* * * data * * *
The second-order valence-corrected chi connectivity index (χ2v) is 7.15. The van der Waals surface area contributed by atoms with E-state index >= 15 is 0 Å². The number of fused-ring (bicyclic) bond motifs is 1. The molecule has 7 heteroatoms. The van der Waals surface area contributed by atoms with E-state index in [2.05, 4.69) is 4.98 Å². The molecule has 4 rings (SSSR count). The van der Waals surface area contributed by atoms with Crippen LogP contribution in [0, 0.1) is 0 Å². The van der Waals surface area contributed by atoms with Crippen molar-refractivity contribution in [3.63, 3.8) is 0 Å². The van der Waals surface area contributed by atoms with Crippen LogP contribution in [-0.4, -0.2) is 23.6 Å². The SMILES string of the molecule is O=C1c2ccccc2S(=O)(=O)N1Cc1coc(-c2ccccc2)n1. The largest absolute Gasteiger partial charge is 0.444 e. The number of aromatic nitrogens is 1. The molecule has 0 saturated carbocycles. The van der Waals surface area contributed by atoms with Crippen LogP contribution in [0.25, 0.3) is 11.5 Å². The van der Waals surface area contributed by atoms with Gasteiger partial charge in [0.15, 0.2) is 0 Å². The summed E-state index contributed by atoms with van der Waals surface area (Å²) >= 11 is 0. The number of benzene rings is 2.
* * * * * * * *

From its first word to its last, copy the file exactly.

The second-order valence-corrected chi connectivity index (χ2v) is 7.15. The van der Waals surface area contributed by atoms with E-state index >= 15 is 0 Å². The number of fused-ring (bicyclic) bond motifs is 1. The molecule has 7 heteroatoms. The van der Waals surface area contributed by atoms with E-state index in [2.05, 4.69) is 4.98 Å². The molecule has 4 rings (SSSR count). The van der Waals surface area contributed by atoms with Crippen LogP contribution in [0, 0.1) is 0 Å². The van der Waals surface area contributed by atoms with Crippen molar-refractivity contribution in [3.63, 3.8) is 0 Å². The van der Waals surface area contributed by atoms with Crippen LogP contribution in [-0.4, -0.2) is 23.6 Å². The SMILES string of the molecule is O=C1c2ccccc2S(=O)(=O)N1Cc1coc(-c2ccccc2)n1. The largest absolute Gasteiger partial charge is 0.444 e. The number of aromatic nitrogens is 1. The molecule has 0 saturated carbocycles. The van der Waals surface area contributed by atoms with Crippen LogP contribution in [0.25, 0.3) is 11.5 Å². The van der Waals surface area contributed by atoms with Gasteiger partial charge in [0.15, 0.2) is 0 Å². The summed E-state index contributed by atoms with van der Waals surface area (Å²) >= 11 is 0. The number of benzene rings is 2.